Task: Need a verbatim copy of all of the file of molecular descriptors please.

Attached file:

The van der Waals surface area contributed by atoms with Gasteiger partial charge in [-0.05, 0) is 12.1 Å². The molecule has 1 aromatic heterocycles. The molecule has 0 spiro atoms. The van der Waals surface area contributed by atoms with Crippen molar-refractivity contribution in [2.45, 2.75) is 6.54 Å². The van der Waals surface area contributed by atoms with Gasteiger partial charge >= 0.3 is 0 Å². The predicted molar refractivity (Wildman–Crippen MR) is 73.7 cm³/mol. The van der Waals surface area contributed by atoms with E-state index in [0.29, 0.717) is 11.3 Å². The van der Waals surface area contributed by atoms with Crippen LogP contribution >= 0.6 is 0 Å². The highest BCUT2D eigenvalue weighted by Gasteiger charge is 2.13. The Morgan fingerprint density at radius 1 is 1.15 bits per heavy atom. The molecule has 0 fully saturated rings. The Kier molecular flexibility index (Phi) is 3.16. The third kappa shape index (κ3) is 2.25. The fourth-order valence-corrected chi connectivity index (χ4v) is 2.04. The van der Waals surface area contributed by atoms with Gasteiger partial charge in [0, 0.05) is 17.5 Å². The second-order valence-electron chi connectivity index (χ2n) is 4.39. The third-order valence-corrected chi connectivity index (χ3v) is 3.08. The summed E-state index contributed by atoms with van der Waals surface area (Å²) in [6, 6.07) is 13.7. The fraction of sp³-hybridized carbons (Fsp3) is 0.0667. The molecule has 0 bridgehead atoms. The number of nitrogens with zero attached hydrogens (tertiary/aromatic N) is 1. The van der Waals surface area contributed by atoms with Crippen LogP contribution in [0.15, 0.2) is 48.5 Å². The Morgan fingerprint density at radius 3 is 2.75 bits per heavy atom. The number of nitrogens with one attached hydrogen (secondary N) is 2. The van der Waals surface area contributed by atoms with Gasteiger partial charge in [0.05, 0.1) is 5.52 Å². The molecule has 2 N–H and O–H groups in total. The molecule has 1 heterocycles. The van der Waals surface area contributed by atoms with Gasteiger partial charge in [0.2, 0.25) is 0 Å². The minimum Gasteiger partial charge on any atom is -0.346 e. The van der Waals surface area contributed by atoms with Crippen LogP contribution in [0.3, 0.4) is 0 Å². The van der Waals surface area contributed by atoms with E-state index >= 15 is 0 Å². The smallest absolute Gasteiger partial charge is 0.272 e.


The van der Waals surface area contributed by atoms with Gasteiger partial charge in [-0.05, 0) is 12.1 Å². The molecule has 1 aromatic heterocycles. The molecule has 0 spiro atoms. The van der Waals surface area contributed by atoms with Crippen molar-refractivity contribution in [2.45, 2.75) is 6.54 Å². The van der Waals surface area contributed by atoms with Gasteiger partial charge >= 0.3 is 0 Å². The predicted molar refractivity (Wildman–Crippen MR) is 73.7 cm³/mol. The van der Waals surface area contributed by atoms with E-state index in [0.29, 0.717) is 11.3 Å². The van der Waals surface area contributed by atoms with Crippen LogP contribution >= 0.6 is 0 Å². The highest BCUT2D eigenvalue weighted by Gasteiger charge is 2.13. The Morgan fingerprint density at radius 1 is 1.15 bits per heavy atom. The molecule has 0 fully saturated rings. The Kier molecular flexibility index (Phi) is 3.16. The third kappa shape index (κ3) is 2.25. The fourth-order valence-corrected chi connectivity index (χ4v) is 2.04. The van der Waals surface area contributed by atoms with Gasteiger partial charge in [0, 0.05) is 17.5 Å². The second-order valence-electron chi connectivity index (χ2n) is 4.39. The third-order valence-corrected chi connectivity index (χ3v) is 3.08. The summed E-state index contributed by atoms with van der Waals surface area (Å²) in [6, 6.07) is 13.7. The fraction of sp³-hybridized carbons (Fsp3) is 0.0667. The molecule has 0 bridgehead atoms. The number of nitrogens with zero attached hydrogens (tertiary/aromatic N) is 1. The van der Waals surface area contributed by atoms with Crippen LogP contribution in [0.15, 0.2) is 48.5 Å². The Morgan fingerprint density at radius 3 is 2.75 bits per heavy atom. The number of nitrogens with one attached hydrogen (secondary N) is 2. The van der Waals surface area contributed by atoms with Gasteiger partial charge in [0.05, 0.1) is 5.52 Å². The molecule has 2 N–H and O–H groups in total. The molecule has 1 heterocycles. The van der Waals surface area contributed by atoms with Gasteiger partial charge in [0.2, 0.25) is 0 Å². The minimum Gasteiger partial charge on any atom is -0.346 e. The van der Waals surface area contributed by atoms with Crippen LogP contribution in [0.3, 0.4) is 0 Å². The van der Waals surface area contributed by atoms with E-state index >= 15 is 0 Å². The smallest absolute Gasteiger partial charge is 0.272 e.